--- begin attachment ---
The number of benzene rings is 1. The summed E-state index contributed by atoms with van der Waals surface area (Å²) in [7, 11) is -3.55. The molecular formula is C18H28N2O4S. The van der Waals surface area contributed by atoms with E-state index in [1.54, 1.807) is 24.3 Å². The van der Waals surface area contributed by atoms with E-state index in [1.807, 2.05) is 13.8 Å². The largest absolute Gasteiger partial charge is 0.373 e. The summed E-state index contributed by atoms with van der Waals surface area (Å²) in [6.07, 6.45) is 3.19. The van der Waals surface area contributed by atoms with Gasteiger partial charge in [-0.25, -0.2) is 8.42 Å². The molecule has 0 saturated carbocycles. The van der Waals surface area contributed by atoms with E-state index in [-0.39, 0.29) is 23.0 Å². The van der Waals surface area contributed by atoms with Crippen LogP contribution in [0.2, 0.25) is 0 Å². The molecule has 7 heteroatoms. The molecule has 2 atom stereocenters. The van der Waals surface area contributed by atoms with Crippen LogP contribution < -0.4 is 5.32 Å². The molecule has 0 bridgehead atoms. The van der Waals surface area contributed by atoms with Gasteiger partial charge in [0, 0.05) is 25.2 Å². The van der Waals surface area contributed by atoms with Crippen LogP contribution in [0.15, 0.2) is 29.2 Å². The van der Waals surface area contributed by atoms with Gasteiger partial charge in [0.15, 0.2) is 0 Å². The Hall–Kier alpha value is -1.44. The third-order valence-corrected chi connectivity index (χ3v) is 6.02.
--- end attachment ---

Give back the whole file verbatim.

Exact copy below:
The number of benzene rings is 1. The summed E-state index contributed by atoms with van der Waals surface area (Å²) in [7, 11) is -3.55. The molecular formula is C18H28N2O4S. The van der Waals surface area contributed by atoms with E-state index in [1.54, 1.807) is 24.3 Å². The van der Waals surface area contributed by atoms with E-state index in [1.807, 2.05) is 13.8 Å². The largest absolute Gasteiger partial charge is 0.373 e. The summed E-state index contributed by atoms with van der Waals surface area (Å²) in [6.07, 6.45) is 3.19. The van der Waals surface area contributed by atoms with Gasteiger partial charge in [-0.25, -0.2) is 8.42 Å². The molecule has 0 saturated carbocycles. The van der Waals surface area contributed by atoms with E-state index in [-0.39, 0.29) is 23.0 Å². The van der Waals surface area contributed by atoms with Crippen LogP contribution in [0.2, 0.25) is 0 Å². The molecule has 7 heteroatoms. The molecule has 2 atom stereocenters. The van der Waals surface area contributed by atoms with Crippen LogP contribution < -0.4 is 5.32 Å². The molecule has 0 bridgehead atoms. The van der Waals surface area contributed by atoms with Gasteiger partial charge in [0, 0.05) is 25.2 Å². The van der Waals surface area contributed by atoms with Crippen LogP contribution in [0.15, 0.2) is 29.2 Å². The van der Waals surface area contributed by atoms with Gasteiger partial charge in [0.15, 0.2) is 0 Å². The Hall–Kier alpha value is -1.44. The third-order valence-corrected chi connectivity index (χ3v) is 6.02.